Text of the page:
Sunday, January 9, 2011

What Are FOURSEVENS Warm White LEDS?

You guys that have been following FOURSEVENS for any length of time know that they have a series of lights that they call "Warm White". I was intrigued by this and I figure that the best way to see what it's all about is to try it for yourself.

Figuring from the last post, while we're still on the topic of LED's, I thought that you guys would appreciate reading about what these mysterious "Warm White" LED's were all about, so I'm writing about them today.

The Quark Tactical QT2A - Warm White comes in a
plastic re-sealable bag, for ease of storage.
I was able to test the Quark Tactical QT2A (formerly the Quark AA² Tactical) with the warm white LED and was really impressed by it. Now, I have some experience with Quarks already, but this was my first time testing out the Quark with the warm white LED. The technical name of this special LED emitter is the CREE XP-G Q5 LED. What separates this LED from others on the market is the color temperature of this light.

For those not familiar with color temperatures, it's basically a standardized way of measuring the wavelengths output by a light bulb. It is measured in degrees Kelvin. As a baseline for you to better understand color temperature, I wanted to give you some examples. 5500-6000K corresponds to daylight, which is basically white light. 6500K+ gives you a more blue light. 3000K is equal to a more orange color, while 1000K gives you a more red color.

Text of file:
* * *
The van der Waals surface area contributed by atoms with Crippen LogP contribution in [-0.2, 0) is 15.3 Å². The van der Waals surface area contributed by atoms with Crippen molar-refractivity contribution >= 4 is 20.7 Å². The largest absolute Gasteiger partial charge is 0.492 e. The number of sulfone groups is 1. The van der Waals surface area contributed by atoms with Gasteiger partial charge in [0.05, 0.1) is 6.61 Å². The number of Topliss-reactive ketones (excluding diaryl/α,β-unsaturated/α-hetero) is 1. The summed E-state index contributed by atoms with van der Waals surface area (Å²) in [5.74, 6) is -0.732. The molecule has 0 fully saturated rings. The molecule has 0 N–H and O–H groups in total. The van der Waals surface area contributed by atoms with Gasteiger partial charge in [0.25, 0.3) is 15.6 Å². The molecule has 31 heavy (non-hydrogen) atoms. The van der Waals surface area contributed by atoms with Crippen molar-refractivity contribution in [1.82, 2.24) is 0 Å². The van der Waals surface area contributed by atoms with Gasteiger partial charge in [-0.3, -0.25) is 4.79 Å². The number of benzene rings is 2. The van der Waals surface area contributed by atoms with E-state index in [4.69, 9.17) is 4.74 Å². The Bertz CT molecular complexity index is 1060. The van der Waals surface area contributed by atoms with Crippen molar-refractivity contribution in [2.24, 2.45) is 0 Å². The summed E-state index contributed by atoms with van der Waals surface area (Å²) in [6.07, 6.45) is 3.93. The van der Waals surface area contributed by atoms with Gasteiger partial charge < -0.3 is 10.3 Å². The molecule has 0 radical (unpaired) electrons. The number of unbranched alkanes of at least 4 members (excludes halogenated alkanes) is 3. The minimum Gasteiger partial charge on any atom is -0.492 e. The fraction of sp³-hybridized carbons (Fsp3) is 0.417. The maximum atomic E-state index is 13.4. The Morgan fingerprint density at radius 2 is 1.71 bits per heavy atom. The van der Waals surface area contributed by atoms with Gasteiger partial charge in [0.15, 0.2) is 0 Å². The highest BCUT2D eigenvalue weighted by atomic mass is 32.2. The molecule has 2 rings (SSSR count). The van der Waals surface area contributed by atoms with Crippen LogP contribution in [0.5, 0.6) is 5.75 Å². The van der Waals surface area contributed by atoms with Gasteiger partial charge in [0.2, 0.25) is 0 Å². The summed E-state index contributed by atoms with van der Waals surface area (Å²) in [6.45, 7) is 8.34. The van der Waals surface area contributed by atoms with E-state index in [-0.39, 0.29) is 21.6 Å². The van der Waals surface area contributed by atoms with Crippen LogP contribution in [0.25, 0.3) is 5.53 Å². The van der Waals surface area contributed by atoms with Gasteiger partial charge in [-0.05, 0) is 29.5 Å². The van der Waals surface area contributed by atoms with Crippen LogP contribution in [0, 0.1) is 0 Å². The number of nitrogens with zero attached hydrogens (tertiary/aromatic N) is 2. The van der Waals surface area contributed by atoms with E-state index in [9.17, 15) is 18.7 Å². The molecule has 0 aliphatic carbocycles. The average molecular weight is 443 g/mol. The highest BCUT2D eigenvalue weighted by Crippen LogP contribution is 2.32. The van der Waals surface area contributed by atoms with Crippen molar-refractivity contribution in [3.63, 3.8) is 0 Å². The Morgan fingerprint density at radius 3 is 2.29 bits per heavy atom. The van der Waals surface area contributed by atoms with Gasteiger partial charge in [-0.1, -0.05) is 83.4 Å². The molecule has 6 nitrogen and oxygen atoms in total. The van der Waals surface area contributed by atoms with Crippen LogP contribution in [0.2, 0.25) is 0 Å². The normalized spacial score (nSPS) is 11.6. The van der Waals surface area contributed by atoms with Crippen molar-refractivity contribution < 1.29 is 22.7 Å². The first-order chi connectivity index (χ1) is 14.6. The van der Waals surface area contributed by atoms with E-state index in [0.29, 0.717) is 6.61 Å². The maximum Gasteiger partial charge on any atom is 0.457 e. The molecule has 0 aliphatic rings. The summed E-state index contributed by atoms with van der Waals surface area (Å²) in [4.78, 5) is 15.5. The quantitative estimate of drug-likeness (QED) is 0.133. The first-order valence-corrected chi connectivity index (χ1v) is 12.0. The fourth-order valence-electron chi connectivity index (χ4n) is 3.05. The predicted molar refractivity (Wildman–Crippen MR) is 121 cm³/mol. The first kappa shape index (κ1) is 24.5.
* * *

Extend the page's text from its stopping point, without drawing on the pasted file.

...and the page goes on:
The color temperature of the CREE XP-G Q5 LED is about 3100K, which is has a yellow/orange hue. It is very similar to a standard incandescent light bulbs that all of you are used to. It is surprising to see an LED flashlight emit at this wavelength, since most of the LED lights that I have seen output a very white, or even a blue color.

Why would you want a warm-colored flashlight?

Comparing the Neutral White S2 LED to the Warm White Q5 LED.
Well, for one the warm color is very easy on the eyes. It gives you a higher contrast when used outdoors, making details easier to see. While a white LED would make things seem gray or washed out, the warm white color can actually help you see better.

Now, back to the Quark Tactical QT2A. In the future I plan on reviewing the flashlight more fully. It's a good-sized flashlight that uses two AA batteries. The weight with the batteries is 3.9 oz, it is 5.9" long and 0.87" in diameter. It has excellent knurling and a pocket clip for easy carry.

One of the hits that the Quark Tactical QT2A (Warm White) takes when compared to the regular the Quark Tactical QT2A (R5 LED) is that it only outputs 145 lumens, where the R5 version of the same flashlight outputs 206 lumens. I'm guessing that due to the color output, the efficiency has taken a small hit.


Despite this difference in brightness, which is present in all of the FOURSEVENS flashlight that have the Q5 (Warm White) LED, many people still find the warm white versions very interesting. The reason is that, finally, there are LED flashlights out there with the benefits of a warm white color, while also utilizing the efficiency and durability of an LED. Great job FOURSEVENS!